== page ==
Hookah pipes have a reputation for filtering out dangerous toxins, making users think they are much safer to use. A new study from researchers at the Pittsburgh School of Medicine says this isn't the case.
As reported by Fox News, the research revealed one hookah session produces 2.5 times more nicotine, 10 times more carbon monoxide, 25 times more tar, and 125 times more smoke versus one cigarette.
"Our results show that hookah tobacco smoking poses real health concerns and that it should be monitored more closely than it is currently," lead author Dr. Brian A. Primack, PhD said in a press release about the study. "It's not a perfect comparison because people smoke cigarettes and hookahs in very different ways."
The report, published in the journal Public Health Reports, analyzed 17 previous studies that measured the toxins inhaled through various types of tobacco products. The researchers considered one shisha session to last between 45 and 60 minutes.
As some cigarette smokers may smoke up to 20 cigarettes a day, hookah users generally engage in far fewer sessions during the same period of time. Also, hookah smoking is not as closely monitored as other forms of smoking. In the 2015 Youth Risk Behavior Surveillance Survey System, only tobacco cigarettes, electronic cigarettes, and some others were looked at, not shisha smoking.
"We had to conduct the analysis this way—comparing a single hookah session to a single cigarette—because that's the way the underlying studies tend to report findings. So, the estimates we found cannot tell us exactly what is 'worse,'" he added. "But what they do suggest is that hookah smokers are exposed to a lot more toxicants than they probably realize."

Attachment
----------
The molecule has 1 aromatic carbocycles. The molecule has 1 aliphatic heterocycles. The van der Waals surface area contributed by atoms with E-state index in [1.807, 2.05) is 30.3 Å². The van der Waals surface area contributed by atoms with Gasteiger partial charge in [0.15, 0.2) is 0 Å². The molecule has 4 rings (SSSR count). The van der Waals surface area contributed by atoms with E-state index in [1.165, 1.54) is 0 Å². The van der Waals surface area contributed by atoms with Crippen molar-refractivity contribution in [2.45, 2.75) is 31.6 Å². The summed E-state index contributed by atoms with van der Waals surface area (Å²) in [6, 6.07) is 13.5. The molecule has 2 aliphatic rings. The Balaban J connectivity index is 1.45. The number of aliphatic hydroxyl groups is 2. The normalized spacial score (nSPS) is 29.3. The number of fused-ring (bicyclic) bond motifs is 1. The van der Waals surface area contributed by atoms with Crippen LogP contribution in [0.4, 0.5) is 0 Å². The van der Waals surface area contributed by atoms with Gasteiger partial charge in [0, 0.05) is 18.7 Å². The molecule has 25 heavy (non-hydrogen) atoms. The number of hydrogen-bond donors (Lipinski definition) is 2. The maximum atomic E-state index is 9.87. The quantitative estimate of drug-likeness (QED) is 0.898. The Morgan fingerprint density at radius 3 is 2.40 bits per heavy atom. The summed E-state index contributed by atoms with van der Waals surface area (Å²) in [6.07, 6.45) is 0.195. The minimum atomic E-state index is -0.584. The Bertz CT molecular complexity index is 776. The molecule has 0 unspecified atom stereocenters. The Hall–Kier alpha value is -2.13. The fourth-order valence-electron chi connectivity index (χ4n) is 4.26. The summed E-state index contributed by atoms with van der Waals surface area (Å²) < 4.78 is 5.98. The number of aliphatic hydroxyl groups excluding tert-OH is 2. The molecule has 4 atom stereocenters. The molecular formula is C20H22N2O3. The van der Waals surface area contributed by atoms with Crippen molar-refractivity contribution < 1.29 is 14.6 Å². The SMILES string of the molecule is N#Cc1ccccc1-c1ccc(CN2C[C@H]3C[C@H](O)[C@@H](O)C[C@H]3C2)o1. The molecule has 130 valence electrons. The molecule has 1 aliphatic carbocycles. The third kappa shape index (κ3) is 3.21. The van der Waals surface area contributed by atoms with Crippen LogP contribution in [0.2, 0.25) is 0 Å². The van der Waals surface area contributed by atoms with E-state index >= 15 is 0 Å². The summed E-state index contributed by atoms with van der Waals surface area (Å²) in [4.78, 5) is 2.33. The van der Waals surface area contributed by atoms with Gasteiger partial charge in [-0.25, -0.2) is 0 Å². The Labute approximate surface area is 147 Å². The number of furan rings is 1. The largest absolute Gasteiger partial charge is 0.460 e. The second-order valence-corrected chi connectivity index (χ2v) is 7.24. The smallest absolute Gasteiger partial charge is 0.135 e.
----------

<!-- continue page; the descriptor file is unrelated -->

A hookah is a shared pipe where users inhale tobacco smoke that passes through a water basin. Contrary to what many users believe, another hookah study done last year by a different research group found the water barely filters any toxins, instead only cools the smoke.
Over the years, researchers have been studying the adverse effects of hookah smoking on a person's health. Many have found that hookah smoking has led to an increased risk of lung and bladder cancers, heart disease, as well as clogged arteries. Some speculate the juices in shisha can heighten the chances of developing oral cancer, while the charcoal used as the heat source produces metals, carbon monoxide, and other toxic materials. Tar in burning tobacco can also stain teeth and skin.
According to a Rutgers University study, 24 percent of both smokers and nonsmokers under age 25 think hookahs are safer to smoke than traditional cigarettes. The survey also revealed 58 percent of respondents believe e-cigarettes are safer than cigarettes. While 11 percent said they weren't sure.
While inconclusive, a study published in the Journal of Oral Oncology claims that the vapor from electronic smoking devices may damage DNA and possibly even kill human cells. The researchers concluded that e-cigs are no better versus smoking regular cigarettes.
"Our study strongly suggests that electronic cigarettes are not as safe as their marketing makes them appear to the public," wrote the authors.
While this study says e-cigs are worse for someone's health than tobacco cigarettes, the research is still widely debated. Another study conducted by British American Tobacco researchers found vapor from e-cigarettes had no adverse impacts, particularly on the lungs, and is a viable alternative to tobacco.
"Our recent world-leading review found that e-cigarettes carry a fraction of the risk of smoking – the harmful chemicals found in tobacco smoke, including carcinogens, are either absent in e-cigarette vapor or are at significantly lower levels than in tobacco smoke," said Kevin Fenton, national director of health and well-being at Public Health England.
While researchers contradict each other, all seem to agree that quitting smoking altogether is best.
In the U.S., smoking rates for adults have dropped to just 14.9 percent, while hookah and e-cigarette use has skyrocketed. The number of young adults using hookahs and e-cigs had actually doubled between 2011 and 2014 per the 2014 National Youth Tobacco Survey.
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